Volume VIII, Number 1 | Spring 2024

Elastic Stable Intramedullary Nails vs. Percutaneous Steinman Pins for Pediatric Both Bone Forearm Fractures

1McDermott A, 2Floccari L, 3Basdavanos A, 2Ritzman T, 3Samson T, 2Steiner R
1Aultman Hospital, Massillon, OH, United states; 2Akron Childrens Hospital, Akron, Ohio, United states; 3NEOMED, Akron, Ohio, United states

Introduction/Objective (121)
Both bone forearm fractures is a common pediatric injury accounting for up to 40% of all pediatric fractures. While these fractures traditionally have been commonly treated with closed reduction and cast application there have been recent studies reporting increased rates or surgical intervention for these injuries. There is still not a clear choice on the best practice to maximize function while minimizing risk of complication. Currently, the literature available discusses nonoperative treatment, intramedullary nails, and open reduction internal fixation. Additionally, steinman pin percutaneous fixation has not been well described in the literature but has been performed at our institution in recent years. This study aims to compare outcomes of intramedullary nail fixation with percutaneous treatment of these fractures with steinman pins.

Methods (74)
This is a retrospective, comparative cohort study, with two groups of patients, based upon treatment of both bone forearm fractures at a single institution. Treatment comparison will include: traditional elastic stable intramedullary nailing (ESIN) with titanium nails and percutaneous Steinman pins (PSP). Patient’s included will be identified from EMR and based upon procedural CPT codes. Information obtained is based upon operative report, list of materials used during surgery, clinical chart review and phone surveys.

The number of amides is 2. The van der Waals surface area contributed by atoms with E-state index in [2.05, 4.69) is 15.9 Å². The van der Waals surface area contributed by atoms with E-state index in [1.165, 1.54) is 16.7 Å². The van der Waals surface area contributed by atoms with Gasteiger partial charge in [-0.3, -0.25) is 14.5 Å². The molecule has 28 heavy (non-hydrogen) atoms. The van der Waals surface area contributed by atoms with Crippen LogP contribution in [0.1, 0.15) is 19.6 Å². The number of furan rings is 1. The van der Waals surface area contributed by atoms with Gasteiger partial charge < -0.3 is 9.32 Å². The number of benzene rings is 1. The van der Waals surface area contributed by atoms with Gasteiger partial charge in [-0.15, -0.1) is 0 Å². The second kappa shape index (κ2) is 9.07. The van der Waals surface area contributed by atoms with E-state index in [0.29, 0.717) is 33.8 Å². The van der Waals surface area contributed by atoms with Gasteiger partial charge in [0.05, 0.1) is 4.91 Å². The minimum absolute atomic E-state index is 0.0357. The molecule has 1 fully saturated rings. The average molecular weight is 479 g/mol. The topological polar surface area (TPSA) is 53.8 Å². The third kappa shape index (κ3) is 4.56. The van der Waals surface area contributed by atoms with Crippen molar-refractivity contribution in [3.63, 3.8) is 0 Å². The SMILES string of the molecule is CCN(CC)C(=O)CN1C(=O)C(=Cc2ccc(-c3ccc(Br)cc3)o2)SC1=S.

Results (218)
One hundred and forty patients were included (114 ESIN, 26 SPS), with no significant differences between cohorts in gender, open vs. closed fracture, incidence in limited range of motion, incidence of complications, incidence or unplanned reoperation or length of stay (1 day). It was found that percutaneous implants were used more often to fix one bone, while buried implants were used more often to fix both bones (P = 0.013). The duration of surgery (0.65 vs. 1.5 hours), time in cast (44 vs. 47 days) and length of follow-up (2.6 vs. 7.7 months) were all shorter for patients with percutaneous implants compared to elastic intramedullary nails. Duration of surgery was also not found to be due to the number of bones fixed (P = 0.908) but was related to the type of treatment with buried implants, on average, taking 42 minutes longer than surgeries for percutaneous pins (P < 0.001). When comparing the number of bones fixed, it was found that percutaneous implants were used more to fix one bone, while buried implants were used more often to fix both bones although this was not statistically significant. However, patients with two bones fixed had a median age of 9.2 yr while patients with only one bone fixed had a median age of 6.7 yr which was statistically significant.

Conclusions (57)
In a direct comparison of outcomes there was no difference in incidence in limited range of motion, complications or unplanned reoperation between elastic stable intramedullary nailing with titanium nails and percutaneous Steinman pins. Patients that underwent percutaneous Steinman pin fixation did have a shorter time in cast, shorter duration of surgery and decreased length of follow up.

The Journal of the American Osteopathic Academy of Orthopedics

Steven J. Heithoff, DO, FAOAO

To submit an article to JAOAO

Share this content on social media!

Share this content on Facebook
Share this content on X
Share this content on LinkedIn
Authors in this Edition

© AOAO. All copyrights of published material within the JAOAO are reserved.   No part of this publication can be reproduced or transmitted in any way without the permission in writing from the JAOAO and AOAO.  Permission can be requested by contacting Joye Stewart at [email protected].